Content Author Object Flagger Flag Created Reason Resolved by Resolution
ajwright clustered broomrape (Aphyllon fasciculatum) benbenton01 Tue, 24 Aug 2021 15:48:51 +0000

A. franciscanum was recently described to be a separate species from A. fasciculatum.

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Comments

Another problem is that the entire genus has been synonymized with Orobanche. http://plantsoftheworldonline.org/results?q=Aphyllon Will make separate flag.

Posted by kitty12 about 1 year ago (Flag)

Hard to tell given the closed-access literature, but I suspect this would be better addressed with a Taxon Split on iNat than by re-identifying existing records (which is what seems to be happening). If they are sympatric, at least all the records of A. fasciculatum in range will get bumped up to genus and it will allow manual identifiers to refine them to A. franciscanum or A. fasciculatum without having to persuade past identifiers to update their IDs. Since the literature is closed-access, a split would also provide an opportunity for iNat curators (who, in this case, might be the authors of the paper) to explain how to tell these two species apart in a single place instead of in comments on every single obs of A. fasciculatum sensu lato.

Posted by kueda 11 months ago (Flag)

Hi, I am one of the authors of the paper, (not to be confused with the similarly named commenter above). I requested curator status to help with this issue as well as others in the Orobanchaceae, but my application was rejected, so hopefully existing curators will have a chance to work on this soon. I did flag the new taxon yesterday for a possible split. While there is a large area of sympatric overlap that will have to be done manually, the ranges do not overlap west of the Californian Sierra Nevada (A. franciscanum) or east of the Rockies (A. fasciculatum).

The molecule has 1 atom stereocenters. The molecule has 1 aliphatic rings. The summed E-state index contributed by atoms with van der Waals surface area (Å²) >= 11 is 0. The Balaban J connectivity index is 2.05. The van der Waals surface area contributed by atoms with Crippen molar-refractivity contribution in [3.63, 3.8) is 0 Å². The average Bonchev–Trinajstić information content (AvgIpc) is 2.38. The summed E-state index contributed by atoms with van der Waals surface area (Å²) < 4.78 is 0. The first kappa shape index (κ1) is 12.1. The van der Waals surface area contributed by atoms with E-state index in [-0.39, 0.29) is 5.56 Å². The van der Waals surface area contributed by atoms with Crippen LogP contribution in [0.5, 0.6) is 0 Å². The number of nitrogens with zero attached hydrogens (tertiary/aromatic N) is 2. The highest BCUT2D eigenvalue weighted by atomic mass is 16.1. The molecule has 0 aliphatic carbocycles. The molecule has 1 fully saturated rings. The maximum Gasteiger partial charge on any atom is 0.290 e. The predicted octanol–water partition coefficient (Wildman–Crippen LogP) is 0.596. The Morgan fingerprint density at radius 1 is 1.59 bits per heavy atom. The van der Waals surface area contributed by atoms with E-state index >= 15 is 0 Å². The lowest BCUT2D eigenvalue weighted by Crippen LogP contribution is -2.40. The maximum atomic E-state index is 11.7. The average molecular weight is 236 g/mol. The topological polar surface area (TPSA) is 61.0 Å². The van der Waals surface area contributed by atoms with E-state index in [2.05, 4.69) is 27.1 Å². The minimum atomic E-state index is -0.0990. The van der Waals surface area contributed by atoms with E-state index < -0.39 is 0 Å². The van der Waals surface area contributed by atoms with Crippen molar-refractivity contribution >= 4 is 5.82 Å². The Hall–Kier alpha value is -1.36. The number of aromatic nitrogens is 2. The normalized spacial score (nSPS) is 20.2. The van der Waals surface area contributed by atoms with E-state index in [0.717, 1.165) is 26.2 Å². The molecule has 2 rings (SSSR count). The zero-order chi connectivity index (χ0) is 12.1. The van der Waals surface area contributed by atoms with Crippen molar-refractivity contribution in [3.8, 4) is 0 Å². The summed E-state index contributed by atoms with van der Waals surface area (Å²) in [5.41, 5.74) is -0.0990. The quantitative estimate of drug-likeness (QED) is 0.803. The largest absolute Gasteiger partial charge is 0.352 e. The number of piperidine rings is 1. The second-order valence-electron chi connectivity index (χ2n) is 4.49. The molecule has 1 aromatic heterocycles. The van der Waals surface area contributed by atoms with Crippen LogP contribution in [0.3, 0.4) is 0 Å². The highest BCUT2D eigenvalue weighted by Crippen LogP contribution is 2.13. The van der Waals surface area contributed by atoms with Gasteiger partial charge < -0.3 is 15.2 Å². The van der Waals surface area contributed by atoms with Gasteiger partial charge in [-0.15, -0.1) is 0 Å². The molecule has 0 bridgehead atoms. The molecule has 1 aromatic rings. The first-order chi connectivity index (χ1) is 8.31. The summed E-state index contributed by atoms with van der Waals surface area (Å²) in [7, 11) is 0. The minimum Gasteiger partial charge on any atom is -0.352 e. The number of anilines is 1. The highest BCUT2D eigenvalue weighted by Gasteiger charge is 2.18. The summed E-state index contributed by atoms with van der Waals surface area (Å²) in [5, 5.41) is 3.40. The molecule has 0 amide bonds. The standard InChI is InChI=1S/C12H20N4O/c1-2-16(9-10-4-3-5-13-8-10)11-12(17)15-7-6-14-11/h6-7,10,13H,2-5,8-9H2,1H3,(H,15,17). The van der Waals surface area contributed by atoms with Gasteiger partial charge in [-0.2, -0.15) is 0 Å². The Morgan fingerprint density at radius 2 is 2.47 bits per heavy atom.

Posted by acschneider 11 months ago (Flag)

Well, it's good news that they're not entirely sympatric. FWIW, you could help out curators a lot by posting a URL to the full text of your paper, e.g. on ResearchGate or on a personal website.

Posted by kueda 11 months ago (Flag)

Thanks for the suggestion. Ben and I actually indicated the paper should be open access, but this hasn't yet been processed by the journal. If a curator wants to work on the taxon split I'm happy to email them a copy in the interim.

Posted by acschneider 11 months ago (Flag)

@kueda Would you (or anyone else) be willing to do this split? I've been re-identifying them piecemeal as I run across them, but that is pretty inefficient...

Posted by graysquirrel 4 months ago (Flag)